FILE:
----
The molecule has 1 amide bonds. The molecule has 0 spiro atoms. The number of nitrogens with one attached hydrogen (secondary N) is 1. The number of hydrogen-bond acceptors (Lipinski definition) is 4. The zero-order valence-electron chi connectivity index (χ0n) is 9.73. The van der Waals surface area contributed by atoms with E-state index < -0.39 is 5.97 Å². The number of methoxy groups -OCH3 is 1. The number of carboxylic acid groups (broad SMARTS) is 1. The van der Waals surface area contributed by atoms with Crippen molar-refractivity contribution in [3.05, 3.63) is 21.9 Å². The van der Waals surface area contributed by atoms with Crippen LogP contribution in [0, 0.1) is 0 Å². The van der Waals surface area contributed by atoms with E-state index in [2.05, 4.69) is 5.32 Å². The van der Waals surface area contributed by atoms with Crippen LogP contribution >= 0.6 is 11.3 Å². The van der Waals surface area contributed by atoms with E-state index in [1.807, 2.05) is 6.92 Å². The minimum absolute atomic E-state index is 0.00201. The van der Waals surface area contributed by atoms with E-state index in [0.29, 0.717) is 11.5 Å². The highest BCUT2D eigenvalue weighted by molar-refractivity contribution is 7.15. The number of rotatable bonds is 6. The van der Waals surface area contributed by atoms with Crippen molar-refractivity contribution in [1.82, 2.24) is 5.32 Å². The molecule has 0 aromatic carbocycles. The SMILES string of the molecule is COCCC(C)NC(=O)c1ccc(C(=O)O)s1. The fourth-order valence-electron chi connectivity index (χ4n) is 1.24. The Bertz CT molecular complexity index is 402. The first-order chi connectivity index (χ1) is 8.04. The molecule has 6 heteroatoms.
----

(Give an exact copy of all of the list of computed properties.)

The molecule has 1 amide bonds. The molecule has 0 spiro atoms. The number of nitrogens with one attached hydrogen (secondary N) is 1. The number of hydrogen-bond acceptors (Lipinski definition) is 4. The zero-order valence-electron chi connectivity index (χ0n) is 9.73. The van der Waals surface area contributed by atoms with E-state index < -0.39 is 5.97 Å². The number of methoxy groups -OCH3 is 1. The number of carboxylic acid groups (broad SMARTS) is 1. The van der Waals surface area contributed by atoms with Crippen molar-refractivity contribution in [3.05, 3.63) is 21.9 Å². The van der Waals surface area contributed by atoms with Crippen LogP contribution in [0, 0.1) is 0 Å². The van der Waals surface area contributed by atoms with E-state index in [2.05, 4.69) is 5.32 Å². The van der Waals surface area contributed by atoms with Crippen LogP contribution >= 0.6 is 11.3 Å². The van der Waals surface area contributed by atoms with E-state index in [1.807, 2.05) is 6.92 Å². The minimum absolute atomic E-state index is 0.00201. The van der Waals surface area contributed by atoms with E-state index in [0.29, 0.717) is 11.5 Å². The highest BCUT2D eigenvalue weighted by molar-refractivity contribution is 7.15. The number of rotatable bonds is 6. The van der Waals surface area contributed by atoms with Crippen molar-refractivity contribution in [1.82, 2.24) is 5.32 Å². The molecule has 0 aromatic carbocycles. The SMILES string of the molecule is COCCC(C)NC(=O)c1ccc(C(=O)O)s1. The fourth-order valence-electron chi connectivity index (χ4n) is 1.24. The Bertz CT molecular complexity index is 402. The first-order chi connectivity index (χ1) is 8.04. The molecule has 6 heteroatoms.